Last weekend's class attendees made such great progress on their projects! I can't believe I didn't take more photos. I think you would have enjoyed seeing what they accomplished.
Here are a few photos. Thanks, Cathy and Marybeth, for adding to the few I had.
This photo was taken at Sunday's class, A Lady's Worke Box. Don't they look diligent?
I always like to design my teaching projects so that we can work on small pieces with the specialty stitches in class. That way the students can practice the stitches and not have to do very much counting. Fruit of the Vine has 28 different stitches. Yes, that's right, 28 different stitches! In class, we work on the needleroll which has the majority of the stitches needed for the sampler/huswif.
Here's a photo of Marybeth M.'s progress during class. As you can see, she completed many of the narrow bands, but others are still in progress. Marybeth emailed that she has done more since class.
Chris C. (whose beautiful work you saw in my last blog post) didn't attend the second class on Sunday. Instead, she found a nice sunny spot in the hotel and stitched on her Fruit of the Vine needleroll, which she had started in class. She was nearly finished by Sunday afternoon. I wouldn't be surprised if she has it assembled by now! Here is Chris' needleroll on Sunday...
...and here is what it will look like when it's assembled.
In Sunday's class, A Lady's Worke Box, the students worked on the back of the needlebook, which is designed as a small sampler. There are 19 different stitches used on this project, and most of them are on the needlebook.
Again, Marybeth, and many others, made great progress in class.
This is what her needlebook back will look like when it's completed.
In class, everyone also got to make a paper mock-up of the Jacob's ladder-style needlebook to take home.
I always feel like there is more to a class than just stitching. In all my classes, I talk a bit about hornbooks and show images of a few old ones. Most of the classes also have some more education. In the A Lady's Worke Box class, I show more than 120 images of antique worke boxes and their contents. Talk about amazing "eye-candy"!
I was surprised to receive a couple of gifts while on the trip. Here they are on the spool cabinet in my family room.
Sarah Hall, owner of Crosse Stitchery and Main Street Framing, organized the two classes--one for the Coulee Country EGA and the other for her shop. She gave me a basket full of Wisconsin goodies--chocolate candies, honey, a candle, and cranberry-rhubarb spread. (The class attendees told me that Wisconsin produces more cranberries than any other state in the US. Did you know that? I had always thought New England produced more. It's always nice to learn something new.) Since taking the photo, I've emptied the basket of its contents and filled it with mini-pumpkins. It looks so nice sitting on my hearth.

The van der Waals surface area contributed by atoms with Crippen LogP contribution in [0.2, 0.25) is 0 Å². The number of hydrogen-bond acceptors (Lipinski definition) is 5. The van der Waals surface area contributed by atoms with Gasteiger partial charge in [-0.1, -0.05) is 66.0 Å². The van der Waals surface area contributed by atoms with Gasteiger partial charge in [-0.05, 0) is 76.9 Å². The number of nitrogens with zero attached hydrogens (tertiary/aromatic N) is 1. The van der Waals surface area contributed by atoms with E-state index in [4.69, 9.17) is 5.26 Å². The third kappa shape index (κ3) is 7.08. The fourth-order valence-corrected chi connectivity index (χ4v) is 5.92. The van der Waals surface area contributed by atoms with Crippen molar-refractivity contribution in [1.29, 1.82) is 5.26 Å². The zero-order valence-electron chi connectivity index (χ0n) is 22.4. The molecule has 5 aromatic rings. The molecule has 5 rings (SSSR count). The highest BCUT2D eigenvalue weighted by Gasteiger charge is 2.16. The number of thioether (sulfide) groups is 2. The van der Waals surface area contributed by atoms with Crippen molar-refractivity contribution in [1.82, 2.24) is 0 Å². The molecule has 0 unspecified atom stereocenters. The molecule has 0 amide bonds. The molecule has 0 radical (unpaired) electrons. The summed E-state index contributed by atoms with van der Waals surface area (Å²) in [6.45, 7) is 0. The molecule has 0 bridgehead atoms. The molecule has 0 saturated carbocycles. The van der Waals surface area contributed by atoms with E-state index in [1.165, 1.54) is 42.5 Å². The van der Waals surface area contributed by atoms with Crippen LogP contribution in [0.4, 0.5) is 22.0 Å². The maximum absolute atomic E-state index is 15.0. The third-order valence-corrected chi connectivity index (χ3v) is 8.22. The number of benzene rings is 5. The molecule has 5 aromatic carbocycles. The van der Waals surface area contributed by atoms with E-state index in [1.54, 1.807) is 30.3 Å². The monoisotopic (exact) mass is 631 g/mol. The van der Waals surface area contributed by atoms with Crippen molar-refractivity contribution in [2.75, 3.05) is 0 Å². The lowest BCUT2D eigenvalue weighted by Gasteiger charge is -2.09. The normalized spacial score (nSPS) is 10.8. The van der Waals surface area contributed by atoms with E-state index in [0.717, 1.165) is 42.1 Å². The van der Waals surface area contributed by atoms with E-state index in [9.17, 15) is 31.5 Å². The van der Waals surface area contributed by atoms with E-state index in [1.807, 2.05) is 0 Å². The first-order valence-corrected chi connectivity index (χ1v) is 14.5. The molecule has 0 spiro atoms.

To the left of Sarah's basket is a wonderful pincushion that Cathy B. made me. The base is an old jar lid, and the wool pincushion is topped with a piece of Cathy's mother's beautiful tatting. I had never seen tatting made using an overdyed thread. It is so wonderful! I now have the pincushion sitting on the small table next to where I stitch. Below are a few photos of the pincushion in place, including a few enlargements showing Cathy's and her mother's work. Cathy also included three color-coordinated pins. I've added a few needles.
Thank you so much, Cathy, for your kindness and generosity! I love the pincushion! Please tell your mother how much I appreciate her tatting also.
For the first time in a few years, I've been able to do some fall decorating in the house. I haven't been able to do anything the past two years because of family issues. I had forgotten how much I enjoy looking at the fall decorations. The photo earlier of my two gifts also has in it a Halloween piece that I stitched quite a few years ago. I stretched a shiny fabric over a plain stretcher frame. Next I mounted my embroidered linen over that, and then covered the edges with ribbon. The shiny fabric under my linen gives a sparkly look to the piece. I mounted a board, which I covered with greenery, on the bottom of the frame. Then on top of that I added a small wooden fence, pumpkins, and trees (actually twigs from our yard). Then I placed a witch with a broom on the fence. Last night we picked up Halloween candy, so I guess we're ready for all the trick-or-treaters in a few days.